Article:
Senate debates

Wednesday, 5 December 2018

Questions without Notice: Take Note of Answers


3:30 pm

Photo of Jordon Steele-JohnJordon Steele-John (WA, Australian Greens) Share this | | Hansard source

I move:

That the Senate take note of the answer given by the Minister for Small and Family Business, Skills and Vocational Education (Senator Cash) to a question without notice asked by Senator Steele-John today relating to the Telecommunications and Other Legislation Amendment (Assistance and Access) Bill 2018.

Let's be absolutely clear: the encryption legislation which the government is seeking to bring through this parliament is one of the most flawed and one of the most dangerous pieces of legislation ever to make its way through this place. It is coming here on the back of a deal that has been done between the government and the opposition. On Friday I held out hope—perhaps a naive hope—that the opposition would be able to find itself a backbone and keep it for 48 hours. Well, I was proven to be mistaken. They couldn't even last that long.

The reality is, in modern day Australia, when this Liberal government comes in here and says: 'Blah, blah, blah, something, something, national security. This is how high you must jump,' the opposition says: 'Well, of course. We'll get out of the way. We'll let it through to the keeper. Just don't accuse us, ever, of being soft on national security, because we can't take it.' You have never met something Peter Dutton dragged out of the depths of his mind that you weren't prepared to pass, and the result is a piece of legislation condemned by Australia's IT sector and tech sector, by the UN and by our own Human Rights Council as being a threat to the privacy of Australians and a threat to a $3.2 billion tech industry.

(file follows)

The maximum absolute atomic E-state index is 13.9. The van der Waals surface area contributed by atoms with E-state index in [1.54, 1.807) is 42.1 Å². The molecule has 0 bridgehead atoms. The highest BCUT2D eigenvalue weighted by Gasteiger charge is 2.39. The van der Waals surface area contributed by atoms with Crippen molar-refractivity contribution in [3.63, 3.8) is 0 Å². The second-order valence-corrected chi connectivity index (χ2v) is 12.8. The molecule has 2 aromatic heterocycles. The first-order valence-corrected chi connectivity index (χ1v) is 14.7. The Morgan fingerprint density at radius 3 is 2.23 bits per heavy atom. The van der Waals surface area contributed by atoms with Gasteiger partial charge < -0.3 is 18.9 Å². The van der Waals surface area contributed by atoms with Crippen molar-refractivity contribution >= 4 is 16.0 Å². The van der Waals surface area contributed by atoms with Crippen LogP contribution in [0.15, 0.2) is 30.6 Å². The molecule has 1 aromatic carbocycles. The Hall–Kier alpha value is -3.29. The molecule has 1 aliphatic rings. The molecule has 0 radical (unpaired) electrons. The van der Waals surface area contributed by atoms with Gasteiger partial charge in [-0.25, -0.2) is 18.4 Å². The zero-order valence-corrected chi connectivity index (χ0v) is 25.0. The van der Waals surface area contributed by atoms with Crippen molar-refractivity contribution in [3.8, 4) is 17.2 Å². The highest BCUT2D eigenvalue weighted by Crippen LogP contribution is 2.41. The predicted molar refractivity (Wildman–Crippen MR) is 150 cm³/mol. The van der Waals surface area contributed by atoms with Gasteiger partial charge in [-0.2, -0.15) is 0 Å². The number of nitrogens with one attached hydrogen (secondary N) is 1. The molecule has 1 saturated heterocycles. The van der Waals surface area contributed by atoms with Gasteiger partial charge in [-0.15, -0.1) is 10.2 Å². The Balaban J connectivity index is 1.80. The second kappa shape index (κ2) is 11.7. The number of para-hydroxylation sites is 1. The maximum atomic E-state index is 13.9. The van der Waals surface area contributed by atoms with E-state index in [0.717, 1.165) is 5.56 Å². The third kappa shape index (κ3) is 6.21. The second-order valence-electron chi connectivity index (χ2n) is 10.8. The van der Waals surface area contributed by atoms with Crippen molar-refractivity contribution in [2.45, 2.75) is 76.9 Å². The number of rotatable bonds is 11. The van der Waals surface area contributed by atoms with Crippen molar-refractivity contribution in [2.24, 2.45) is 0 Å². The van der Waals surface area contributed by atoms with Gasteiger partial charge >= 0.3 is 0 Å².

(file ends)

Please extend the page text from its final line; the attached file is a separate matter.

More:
The President of the Senate rightly aired his concerns that this would, indeed, have the potential of infringing upon parliamentary privilege. I'm glad that he made those concerns known. However, I am not just concerned about the privacy of those in this place. There can be no doubt that, should this legislation pass, brought forth as it has been by a government which is technically illiterate and an opposition which is utterly spineless, if it comes to fruition then every Australian will be less safe because of it and the rights to privacy of every Australian citizen will be compromised.

You do not understand that which you are doing. You are following along blindly in the wake of public servants who have for years schemed, waiting for a minister and an administration stupid enough to put this legislation through. And haven't they found it in this government? But the key to the whole thing is an opposition weak enough to let it happen, and the result is legislation which will see Australia an outlier in the world, with one of the weakest, most decrepit systems of internet privacy protection in the world.

You don't understand what you're doing. You haven't stepped back and, as a result, we will all be harmed. When those hackers—those third-party entities for which legislation such as this is akin to the best Christmas present any government could gift them—do with these tools that which we know they are planning, when billions are lost, when private information is made public, then there will be no-one to blame apart from yourselves for your cowardice and your blinding stupidity.

Question agreed to.